Practically every writer I know has a day job. Mine just happens to be as a literary agent. I love my career, which keeps me close to my twin passions: words and books. You would think that knowledge acquired in my job would help me get my own work published.
You would be wrong.
As an aggressively practical person, I knew I wouldn’t make it as a starving artist, so my plan was either to become a wildly successful author at a very young age (i.e., twenty-five), or get a job working with books. As I got closer to twenty-five with a college degree and an MFA but no book, I decided to become a literary agent. It was, I thought, the closest thing to being a writer while still getting a regular paycheck (no, I did not realize that most agents work on commission!). I’d get to work with writers, who I saw as my own kind, and figured I could write on nights and weekends.
So I sold all my stuff and moved to New York City to work as the assistant to a group of literary agents, and quickly saw my nights and weekends taken up with reading for my bosses and eventually my own clients—oh, and freelancing, because publishing salaries are next to nothing! When people asked if I was working on my own book, I offered vague excuses. There’s just so much reading, I said. It wasn’t a lie.
It hurt not to have time to write, but I loved being an agent even more than I had imagined. Now, more than ten years after I started, I still love it. I get to read for a living. I get to see new books before anyone else. I get to help make authors’ dreams come true. Working with writers every day inspires me as a writer: Their hard work makes me want to work harder. Their persistence and success keep me buoyed when I doubt my own work.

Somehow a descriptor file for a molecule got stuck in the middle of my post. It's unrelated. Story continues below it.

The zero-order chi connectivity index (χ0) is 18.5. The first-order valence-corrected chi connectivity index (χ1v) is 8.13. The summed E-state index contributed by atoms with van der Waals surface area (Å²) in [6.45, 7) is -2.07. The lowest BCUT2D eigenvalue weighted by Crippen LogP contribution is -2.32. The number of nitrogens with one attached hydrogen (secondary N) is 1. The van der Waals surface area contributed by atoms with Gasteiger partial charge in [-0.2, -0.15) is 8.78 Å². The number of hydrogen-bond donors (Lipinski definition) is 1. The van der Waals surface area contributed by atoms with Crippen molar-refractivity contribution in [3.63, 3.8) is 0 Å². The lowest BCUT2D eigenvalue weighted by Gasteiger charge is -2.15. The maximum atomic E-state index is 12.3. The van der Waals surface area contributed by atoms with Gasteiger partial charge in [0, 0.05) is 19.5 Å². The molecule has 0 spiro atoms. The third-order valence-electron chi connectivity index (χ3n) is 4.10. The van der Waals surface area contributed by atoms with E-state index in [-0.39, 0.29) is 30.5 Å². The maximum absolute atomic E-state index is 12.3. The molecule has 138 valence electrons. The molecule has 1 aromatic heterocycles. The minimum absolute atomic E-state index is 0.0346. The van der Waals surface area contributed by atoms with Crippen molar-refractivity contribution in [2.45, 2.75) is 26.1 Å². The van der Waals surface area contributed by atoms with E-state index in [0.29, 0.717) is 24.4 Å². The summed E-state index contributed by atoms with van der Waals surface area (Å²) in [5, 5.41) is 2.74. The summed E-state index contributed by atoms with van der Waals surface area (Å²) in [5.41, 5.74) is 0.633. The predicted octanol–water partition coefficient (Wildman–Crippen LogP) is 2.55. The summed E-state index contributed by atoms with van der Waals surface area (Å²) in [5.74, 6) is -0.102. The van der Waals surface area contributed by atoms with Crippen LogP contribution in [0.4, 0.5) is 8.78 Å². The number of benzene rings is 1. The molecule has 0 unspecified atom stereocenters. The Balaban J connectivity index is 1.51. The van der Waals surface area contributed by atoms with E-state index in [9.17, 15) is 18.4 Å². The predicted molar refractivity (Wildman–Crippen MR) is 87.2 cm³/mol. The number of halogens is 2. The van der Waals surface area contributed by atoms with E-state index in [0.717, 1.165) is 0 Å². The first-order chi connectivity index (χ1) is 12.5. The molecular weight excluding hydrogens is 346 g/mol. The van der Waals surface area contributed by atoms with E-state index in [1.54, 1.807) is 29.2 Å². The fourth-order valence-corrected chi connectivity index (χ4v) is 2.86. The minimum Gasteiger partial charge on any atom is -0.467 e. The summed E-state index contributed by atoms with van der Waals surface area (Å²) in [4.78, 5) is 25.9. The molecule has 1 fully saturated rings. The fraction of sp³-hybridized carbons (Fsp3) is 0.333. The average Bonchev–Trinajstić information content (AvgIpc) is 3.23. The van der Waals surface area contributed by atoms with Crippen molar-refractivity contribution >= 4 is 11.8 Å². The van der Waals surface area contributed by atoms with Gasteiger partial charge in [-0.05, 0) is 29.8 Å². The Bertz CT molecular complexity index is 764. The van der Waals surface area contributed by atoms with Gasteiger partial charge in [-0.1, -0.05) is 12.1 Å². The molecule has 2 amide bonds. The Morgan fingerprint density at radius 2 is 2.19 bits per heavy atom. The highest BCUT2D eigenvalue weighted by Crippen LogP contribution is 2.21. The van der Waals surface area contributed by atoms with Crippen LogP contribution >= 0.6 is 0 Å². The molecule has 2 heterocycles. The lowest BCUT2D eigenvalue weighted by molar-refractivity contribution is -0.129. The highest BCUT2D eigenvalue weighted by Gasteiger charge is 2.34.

But I still want to be a writer, too, and sometimes I feel so far behind. Here I am, surrounded by editors and writers, with all the insider knowledge—I should be in the best position to finally reach my goal, shouldn’t I? And yet I am doing EVERYTHING wrong. I am ignoring every piece of advice I have ever given an aspiring writer.
As it is my job to assist and support writers, I thought it might be helpful to provide a kind of reverse how-to guide—a how- not- to guide, if you will—so you can see that even literary agents make mistakes (and so you can try to avoid mine). Here, then, is an honest accounting of all the things I’m currently doing wrong:
I am not fucking writing enough.
The first thing you need to get a book deal is a book, right? I have two full manuscripts (that are not saleable, as I explained in this anthology ), two other half-novels (one YA, one adult) that I actually like, two half-completed nonfiction book proposals, and two picture-book concepts rattling around my brain as I nurse my infant daughter. I am not special to have this many unfinished projects! Many writers have more.
But how many hours a week do I actually write ? Basically zero. I have a full-time job, a new baby, a million distractions, yadda yadda yadda—there’s always some excuse. Even an hour a week is better than nothing, or so I would tell my own clients. I cannot expect a book deal if I don’t have a book to sell. I need to prioritize writing and aim for completion, instead of letting the half-finished projects pile up.
I think about getting an agent before I have anything ready to share.